Life is strange. Nine months ago I was writing in anticipation of a small Murcian festival (here). My night in Beniajan was a spectacularly drunken affair. It’s no wonder that I only previewed the five euro event. I was far too embarrassed to say anything in the immediate aftermath. Pacing things badly, I had to be shepherded home by a kind taxi driver on the desperate advice of Sarah who was co-ordinating things from back in the UK. I had stopped making sense to her, babbling in a beautiful hobo language only recognised by yours truly.
I have hazy memories of finding a bed in a courtyard before that taxi ride. Helpful angels had guided me to this oasis where I could rest my head and doze. I might have even paid good money to desperate beggars for such luxury. I woke on a bench a few hours later by some large, plastic waste bins, overflowing with detritus. Amazingly, all was in tact and nothing stolen from my pockets. I left my cash card in the taxi but that’s a story for another day.
Before my unfortunate wipe-out, I remember getting bitten to death by mosquitos in a disused railway siding that was doubling up as a festival space. And I remember thinking that Alien Tango were the best live band I had ever seen. It’s this knowledge and context that leads me to the Lexington, less than a ten minutes stroll from my new London house, to see the Spanish glam-psych act supporting the young American lo-fi looper, Sidney Gish.
Alien Tango are an oddity; a beautiful, alternative and flamboyant one that can’t sit still for more than seconds. If ADHD was a musical form, it would probably sound like this. There are three of them on stage tonight. Alien Tango is essentially Alberto Garcia Roca and he stands on the left of the stage whilst another guy plays guitar on the right. In between them are a set of electronics and a chap who sits on a chair cross-legged.
This chap who sits doesn’t do a great deal throughout the set aside from the briefest of interludes when he stands, presses a keyboard button and dances enthusiastically. For the rest of the set, he’s like Andrew Fearn from Sleaford Mods but taken to another level. Looking nonchalant and bored, he reads his phone and swigs from a can of beer. He scoffs away at a packet of crisps and gets hand-delivered a bowl of green grapes that he turns down for a plate of red grapes. It’s a funny, visual addition not that it’s needed with what else that’s going on on-stage.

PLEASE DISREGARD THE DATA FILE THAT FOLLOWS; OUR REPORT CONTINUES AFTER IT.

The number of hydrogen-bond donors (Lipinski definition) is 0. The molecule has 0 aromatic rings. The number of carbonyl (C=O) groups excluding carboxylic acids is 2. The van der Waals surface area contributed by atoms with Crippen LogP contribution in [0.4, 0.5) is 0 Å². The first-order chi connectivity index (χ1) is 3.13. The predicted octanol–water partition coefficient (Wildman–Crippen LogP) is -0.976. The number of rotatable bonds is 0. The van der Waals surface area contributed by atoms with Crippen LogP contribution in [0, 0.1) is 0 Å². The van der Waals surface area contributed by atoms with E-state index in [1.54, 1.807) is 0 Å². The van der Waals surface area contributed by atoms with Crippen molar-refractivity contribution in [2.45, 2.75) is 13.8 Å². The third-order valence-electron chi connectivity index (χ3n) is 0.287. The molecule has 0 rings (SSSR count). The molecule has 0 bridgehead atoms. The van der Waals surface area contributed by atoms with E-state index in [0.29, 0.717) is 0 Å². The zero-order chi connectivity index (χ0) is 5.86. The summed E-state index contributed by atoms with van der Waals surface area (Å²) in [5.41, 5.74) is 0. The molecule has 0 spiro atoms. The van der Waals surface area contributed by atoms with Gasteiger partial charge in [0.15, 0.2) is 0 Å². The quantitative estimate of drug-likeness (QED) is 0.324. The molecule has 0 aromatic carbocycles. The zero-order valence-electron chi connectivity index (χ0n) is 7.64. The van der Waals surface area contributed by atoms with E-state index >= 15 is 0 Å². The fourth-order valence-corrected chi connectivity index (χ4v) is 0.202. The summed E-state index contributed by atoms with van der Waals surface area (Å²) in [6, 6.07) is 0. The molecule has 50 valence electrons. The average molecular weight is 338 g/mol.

“We normally play as a full band”, says Alberto, confirming that my memory from seeing them in Murcia wasn’t completely shot. “But the others are all in prison now”, he jokingly adds.
Musically, I’m reminded of many things as this set progresses. It chops and changes tempo like the best of The Cardiacs; in places, it’s the bizarre funk of Of Montreal and in other places children’s nursery rhyme. It’s Bolan, Bowie and a little bit prog.
Alberto moves around the stage imitating a scrawny court jester. At one point, he takes a nap on an amp; he tries to swallow his mic as his voice ranges from Freddie Mercury to guttural, metal howl.
I love it – perhaps not quite as much as I did in Beniajan but those were special circumstances.
Sidney Gish is the main reason I’m here. I sent her a cheeky E-mail to ask if I could be added to her list and got a lovely affirmative reply. I’d only heard a few of her tunes but that was enough to know that I’d enjoy.
What an added bonus it is to see a friendly Leicester face in attendance as well. John Helps, founder of Handmade festival, Great Central magazine and involved in all sorts of other endeavours, is Sidney’s tour manager for this European jaunt. They’re driving around in a car. I imagine a kind of modern day ‘Green Card’ which is no doubt wildly inaccurate.
Sidney crouches alone on the stage tuning her guitar. Her long reddish Sissy Spacek hair and general demeanour mark her out as a lo-fi geek. She plays music that might immediately be popped into any coming-of-age indie cinema quirky classic. Fans at the front of the room mouth along to every one of her literate lyrics; it’s clever, well-composed stuff.
So naturally does she lay down her loops that you can almost blink and miss it. But the songs build as layer gets added to layer, crunchy drum beats added to jazz chord progressions. My hearing isn’t what it once was but it sounds very much like these songs have quirky food related titles; ‘Filled with steak and cannot dance’ is followed by ‘I eat snails now’. Towards the set end, we get ‘Sugar pills’ for good measure.
There are moments of casual hilarity when a crowd member observes that she knows a college acquaintance of Sidney’s. Sidney plays her anthem of teenage rebellion and angst, ‘Homecoming Serf’ as a sort of tribute. ‘Sin Triangle’ gets one of the biggest receptions of the night and it’s easy to see why.
An encore of Jackson Browne’s ‘Somebody’s Baby’ sounds wonderful under Sidney’s grasp. She re-records some loops here (“We make our own clicks in America”) aiming for perfection and you get an insight into just how difficult this layering of sound can prove to get right. It follows an earlier quite glorious cover of the Talking Heads. She has a style that breathes extra life into these old tunes.
It’s been an enjoyable night – and one that, unlike in Murcia, I’m able to make my way home from unaided.